What is Autism?

Autism, also known as autism spectrum disorder (ASD), is a neurodevelopmental condition that is characterized by distinct challenges that include impaired social skills, speech and nonverbal communication problems, and repetitive behaviors [1].

Due to the broad range of behaviors that can develop, there are many subtypes of autism. Conditions such as Asperger syndrome, and pervasive developmental disorder not otherwise specified (PDD-NOS), among others, fall under ASD [2]. 

Children who have ASD may interact, communicate, learn, and behave in ways that are different from typically developing children. Furthermore, their problem-solving, thinking, and learning abilities may range from gifted or highly skilled to severely challenged.

Additionally, some children with ASD may require a lot of assistance with their daily activities, while others may be more independent. individuals with “high functioning autism”, as some refer to it, may live completely independently.

The most common signs of ASD include the repetition of certain behaviors, avoidance of eye contact, difficulty with social interactions, and trouble transitioning between activities.

The first signs of ASD generally develop during early childhood (e.g., 2-3 years of age), but neurodevelopmental delays that are linked to the disorder may appear earlier. In some cases, it can be diagnosed in infants as young as 18 months. 

The characteristics of autism that each child displays are influenced by factors such as genetics and environmental stressors. Additionally, autism is commonly accompanied by secondary issues including sensory problems, gastrointestinal disorders, sleep disturbances, and poor mental health. Indeed, some children with ASD may experience excessive worrying, feelings of hopelessness, or inattentiveness [3]. 

There is no cure for ASD, but throughout the years, research has repeatedly shown that early intervention supports positive outcomes later in life for children who have ASD. This is because young children's brains are still forming and demonstrate higher plasticity than older children or adults.

Plasticity refers to the ability to adapt or change over time. Indeed, research suggests that integrated behavioral and developmental intervention should begin as soon as autism is diagnosed to promote neurodevelopmental progress [4].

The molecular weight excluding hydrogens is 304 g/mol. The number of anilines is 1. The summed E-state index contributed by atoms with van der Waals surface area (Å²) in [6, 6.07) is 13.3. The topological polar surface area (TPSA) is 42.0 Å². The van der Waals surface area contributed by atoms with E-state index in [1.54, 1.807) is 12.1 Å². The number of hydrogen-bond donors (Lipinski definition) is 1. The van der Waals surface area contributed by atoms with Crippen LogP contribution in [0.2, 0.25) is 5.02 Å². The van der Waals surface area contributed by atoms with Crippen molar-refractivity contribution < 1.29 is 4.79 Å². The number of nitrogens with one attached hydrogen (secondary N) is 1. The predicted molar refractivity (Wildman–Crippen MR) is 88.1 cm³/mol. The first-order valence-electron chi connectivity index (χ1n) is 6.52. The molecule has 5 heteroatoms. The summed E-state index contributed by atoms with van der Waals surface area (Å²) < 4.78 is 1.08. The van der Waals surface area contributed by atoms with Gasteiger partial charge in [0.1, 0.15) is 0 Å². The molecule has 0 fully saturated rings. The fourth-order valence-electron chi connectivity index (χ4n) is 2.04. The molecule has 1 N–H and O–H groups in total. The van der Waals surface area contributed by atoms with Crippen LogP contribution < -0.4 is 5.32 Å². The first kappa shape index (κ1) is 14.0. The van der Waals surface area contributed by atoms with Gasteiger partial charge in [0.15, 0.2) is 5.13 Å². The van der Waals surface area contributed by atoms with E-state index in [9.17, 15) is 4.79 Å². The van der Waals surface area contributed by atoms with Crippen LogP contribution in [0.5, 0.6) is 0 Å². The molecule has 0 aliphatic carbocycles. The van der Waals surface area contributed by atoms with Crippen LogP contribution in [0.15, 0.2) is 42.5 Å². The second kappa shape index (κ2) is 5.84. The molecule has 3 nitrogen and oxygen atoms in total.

Studies also show that combining nutritional intervention (e.g., micronutrient supplementation) with therapy helps target ASD behaviors for a number of children with this condition [5].

My Spectrum Heroes™ is a line of dietary supplements designed to provide the nutritional needs of the developing nervous system with extra support for individuals with autism. Our formulations bridge the nutritional gaps that are commonly associated with autism. Click the link HERE for more information

References

  1. Khan NZ, Gallo LA, Arghir A, et al. Autism and the grand challenges in global mental health. Autism Res 2012;5:156-59. 
  2. Lord C, Elsabbagh M, Baird G, Veenstra-Vanderweele J. Autism spectrum disorder. Lancet. 2018;392(10146):508-520.
  3. Hartman CA, Geurts HM, Franke B, Buitelaar JK, Rommelse NNJ. Changing ASD-ADHD symptom co-occurrence across the lifespan with adolescence as crucial time window: Illustrating the need to go beyond childhood. Neurosci Biobehav Rev. 2016;71:529-541.
  4. Zwaigenbaum L, Bauman ML, et al. Early intervention for children with autism spectrum disorder under 3 years of age: Recommendations for practice and research. Pediatrics. 2015;136(Suppl 1):S60-81.
  5. Karhu E, Zukerman R, et al. Nutritional interventions for autism spectrum disorder. Nutr Rev. 2020;78(7):515-531.

 

 

 

 

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